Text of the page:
With that, let`s bring in our lead-off panel on a busy Friday night. Geoff Bennett, NBC News White House Correspondent. Danny Cevallos, a Veteran Criminal Defense Attorney and MSNBC Legal analyst, Former U.S. Attorney, Joyce Vance, who spent 25 years as a Federal Prosecutor. Jeremy Bash, Former Chief of Staff at CIA in Pentagon and Former Counsel to House Intel. And importantly, with us by phone "New York Times" Reporter, Matt Apuzzo. He spoke to Andrew McCabe for a story he has just posted to "The New York Times" website.

Matt, it`s your byline shared on the story breaking the news. You have since spoken to the Former Deputy Director for awhile, Acting Director of the FBI. Did we characterize it correctly that he does not plan to go quietly or softly?

MATT APUZZO, REPORTER, "THE NEW YORK TIMES" (via telephone): Well, obviously he`s no old barge here tonight. You`re seeing he`s unequivocal and blunt. He`s saying he`s being fired as part of a career assassination, an effort by the Trump administration to undermine his credibility because, and this is important, because he is a potential witness in the special counsel`s investigation into whether the President obstructed justice. That is a bold allegation.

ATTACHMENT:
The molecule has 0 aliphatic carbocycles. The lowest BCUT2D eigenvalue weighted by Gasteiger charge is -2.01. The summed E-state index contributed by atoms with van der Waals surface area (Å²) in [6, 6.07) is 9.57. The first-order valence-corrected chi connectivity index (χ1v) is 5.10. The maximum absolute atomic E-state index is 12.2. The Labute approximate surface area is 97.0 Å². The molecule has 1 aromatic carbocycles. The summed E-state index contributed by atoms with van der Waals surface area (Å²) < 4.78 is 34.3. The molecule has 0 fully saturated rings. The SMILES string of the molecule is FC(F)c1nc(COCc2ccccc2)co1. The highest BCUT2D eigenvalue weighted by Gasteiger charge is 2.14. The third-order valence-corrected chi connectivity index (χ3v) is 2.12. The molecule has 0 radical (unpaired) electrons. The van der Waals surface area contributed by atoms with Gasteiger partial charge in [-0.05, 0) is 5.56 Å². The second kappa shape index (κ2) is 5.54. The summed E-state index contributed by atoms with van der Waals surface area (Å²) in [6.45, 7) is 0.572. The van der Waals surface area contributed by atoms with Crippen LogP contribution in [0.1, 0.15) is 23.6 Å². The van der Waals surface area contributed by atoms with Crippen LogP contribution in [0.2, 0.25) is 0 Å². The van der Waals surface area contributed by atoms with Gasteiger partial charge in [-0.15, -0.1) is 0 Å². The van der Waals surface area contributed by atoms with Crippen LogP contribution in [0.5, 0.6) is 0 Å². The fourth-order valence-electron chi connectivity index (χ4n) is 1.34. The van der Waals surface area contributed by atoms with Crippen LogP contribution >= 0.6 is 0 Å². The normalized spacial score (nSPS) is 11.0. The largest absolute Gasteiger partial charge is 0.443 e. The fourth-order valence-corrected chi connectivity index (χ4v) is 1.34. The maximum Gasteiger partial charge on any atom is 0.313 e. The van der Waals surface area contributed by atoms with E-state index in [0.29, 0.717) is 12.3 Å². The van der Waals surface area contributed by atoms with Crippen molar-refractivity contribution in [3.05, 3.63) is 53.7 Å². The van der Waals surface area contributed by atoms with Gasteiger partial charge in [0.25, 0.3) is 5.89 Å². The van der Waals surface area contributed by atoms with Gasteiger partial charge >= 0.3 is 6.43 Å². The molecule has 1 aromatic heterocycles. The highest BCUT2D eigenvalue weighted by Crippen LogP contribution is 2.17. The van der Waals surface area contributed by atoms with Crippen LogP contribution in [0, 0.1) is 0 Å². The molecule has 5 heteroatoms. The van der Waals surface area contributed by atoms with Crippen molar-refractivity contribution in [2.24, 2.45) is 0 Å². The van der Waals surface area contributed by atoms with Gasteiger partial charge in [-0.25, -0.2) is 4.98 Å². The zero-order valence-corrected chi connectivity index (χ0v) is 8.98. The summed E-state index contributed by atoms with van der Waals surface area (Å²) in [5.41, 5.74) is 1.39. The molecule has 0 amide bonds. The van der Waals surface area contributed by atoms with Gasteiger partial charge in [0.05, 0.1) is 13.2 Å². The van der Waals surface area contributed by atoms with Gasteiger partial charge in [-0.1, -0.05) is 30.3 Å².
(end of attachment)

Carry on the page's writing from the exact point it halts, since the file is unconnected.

He`s saying that this is part of the President`s war on the FBI, the war on the Special Counsel. And, you know, obviously we haven`t seen the Inspector General`s report that, you know, that we are told accuses McCabe of showing a lack of candor and that is the kiss of death at the FBI. Lacks of candor and official interview, there`s really no coming back from this.

But this is all playing out under extremely political back drop. And Andrew McCabe is upset obviously, and he is saying this was a political decision.

WILLIAMS: Matt, let`s balance this out. What were the forces internal who had concurred with this firing? What are the mechanisms, career people, not Trump appointees who looked at all the evidence and came to the conclusion that he should go prior to his retirement date?

APUZZO: Absolutely. There was an Inspector General report, again, which has not been made public that was done by a holdover from the Obama era that faulted him for a lack of candor. And that was taken by career people in the FBI`s Office of Professional Responsibility, that`s the disciplinary office, those are career people. The recommendation was termination. And under the rules, he can appeal that to the Attorney General, which we did.

This played out -- I will say, this played out unusually fast. The disciplinary process is not known for great speed at the Justice Department. And so, one of the thing that I`m quite interested in is why did this happen so fast. And McCabe`s lawyer said they were only given days to respond to this.

So it does appears that, you know, the Justice Department wanted to get this done quickly, and I`m not exactly sure why. And so that -- well, career people definitely were involved and they did the recommendation and that appears to have all been above board. The speed of it is certainly very interesting.